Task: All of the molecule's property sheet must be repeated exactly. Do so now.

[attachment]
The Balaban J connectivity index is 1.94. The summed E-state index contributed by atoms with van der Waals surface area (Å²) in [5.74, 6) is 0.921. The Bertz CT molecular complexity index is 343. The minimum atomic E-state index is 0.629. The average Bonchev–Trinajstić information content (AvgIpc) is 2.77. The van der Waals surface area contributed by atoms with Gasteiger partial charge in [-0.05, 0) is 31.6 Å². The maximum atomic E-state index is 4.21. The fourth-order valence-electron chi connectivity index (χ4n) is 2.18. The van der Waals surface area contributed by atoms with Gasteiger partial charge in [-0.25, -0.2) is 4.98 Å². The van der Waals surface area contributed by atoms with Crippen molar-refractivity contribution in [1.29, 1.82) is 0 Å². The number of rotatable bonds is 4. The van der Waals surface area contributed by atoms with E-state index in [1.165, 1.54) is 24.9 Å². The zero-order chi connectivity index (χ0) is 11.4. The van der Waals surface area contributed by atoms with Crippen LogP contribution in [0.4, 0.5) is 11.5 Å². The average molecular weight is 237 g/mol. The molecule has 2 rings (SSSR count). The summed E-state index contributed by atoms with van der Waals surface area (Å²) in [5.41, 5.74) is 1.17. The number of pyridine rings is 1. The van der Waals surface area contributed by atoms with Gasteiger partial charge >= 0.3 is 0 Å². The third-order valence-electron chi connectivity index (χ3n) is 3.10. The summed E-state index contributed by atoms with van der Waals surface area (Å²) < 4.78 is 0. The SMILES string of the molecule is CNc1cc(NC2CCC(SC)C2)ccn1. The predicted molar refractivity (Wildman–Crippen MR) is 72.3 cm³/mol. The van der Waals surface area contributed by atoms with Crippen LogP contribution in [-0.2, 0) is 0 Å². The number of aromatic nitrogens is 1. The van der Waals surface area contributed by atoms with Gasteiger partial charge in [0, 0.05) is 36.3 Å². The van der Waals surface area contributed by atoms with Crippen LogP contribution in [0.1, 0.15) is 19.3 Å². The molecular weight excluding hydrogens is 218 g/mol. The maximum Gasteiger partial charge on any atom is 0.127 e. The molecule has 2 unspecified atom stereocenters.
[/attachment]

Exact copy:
The Balaban J connectivity index is 1.94. The summed E-state index contributed by atoms with van der Waals surface area (Å²) in [5.74, 6) is 0.921. The Bertz CT molecular complexity index is 343. The minimum atomic E-state index is 0.629. The average Bonchev–Trinajstić information content (AvgIpc) is 2.77. The van der Waals surface area contributed by atoms with Gasteiger partial charge in [-0.05, 0) is 31.6 Å². The maximum atomic E-state index is 4.21. The fourth-order valence-electron chi connectivity index (χ4n) is 2.18. The van der Waals surface area contributed by atoms with Gasteiger partial charge in [-0.25, -0.2) is 4.98 Å². The van der Waals surface area contributed by atoms with Crippen molar-refractivity contribution in [1.29, 1.82) is 0 Å². The number of rotatable bonds is 4. The van der Waals surface area contributed by atoms with E-state index in [1.165, 1.54) is 24.9 Å². The zero-order chi connectivity index (χ0) is 11.4. The van der Waals surface area contributed by atoms with Crippen LogP contribution in [0.4, 0.5) is 11.5 Å². The average molecular weight is 237 g/mol. The molecule has 2 rings (SSSR count). The summed E-state index contributed by atoms with van der Waals surface area (Å²) in [5.41, 5.74) is 1.17. The number of pyridine rings is 1. The van der Waals surface area contributed by atoms with Gasteiger partial charge >= 0.3 is 0 Å². The third-order valence-electron chi connectivity index (χ3n) is 3.10. The summed E-state index contributed by atoms with van der Waals surface area (Å²) < 4.78 is 0. The SMILES string of the molecule is CNc1cc(NC2CCC(SC)C2)ccn1. The predicted molar refractivity (Wildman–Crippen MR) is 72.3 cm³/mol. The van der Waals surface area contributed by atoms with Crippen LogP contribution in [-0.2, 0) is 0 Å². The number of aromatic nitrogens is 1. The van der Waals surface area contributed by atoms with Gasteiger partial charge in [0, 0.05) is 36.3 Å². The van der Waals surface area contributed by atoms with Crippen LogP contribution in [0.1, 0.15) is 19.3 Å². The molecular weight excluding hydrogens is 218 g/mol. The maximum Gasteiger partial charge on any atom is 0.127 e. The molecule has 2 unspecified atom stereocenters.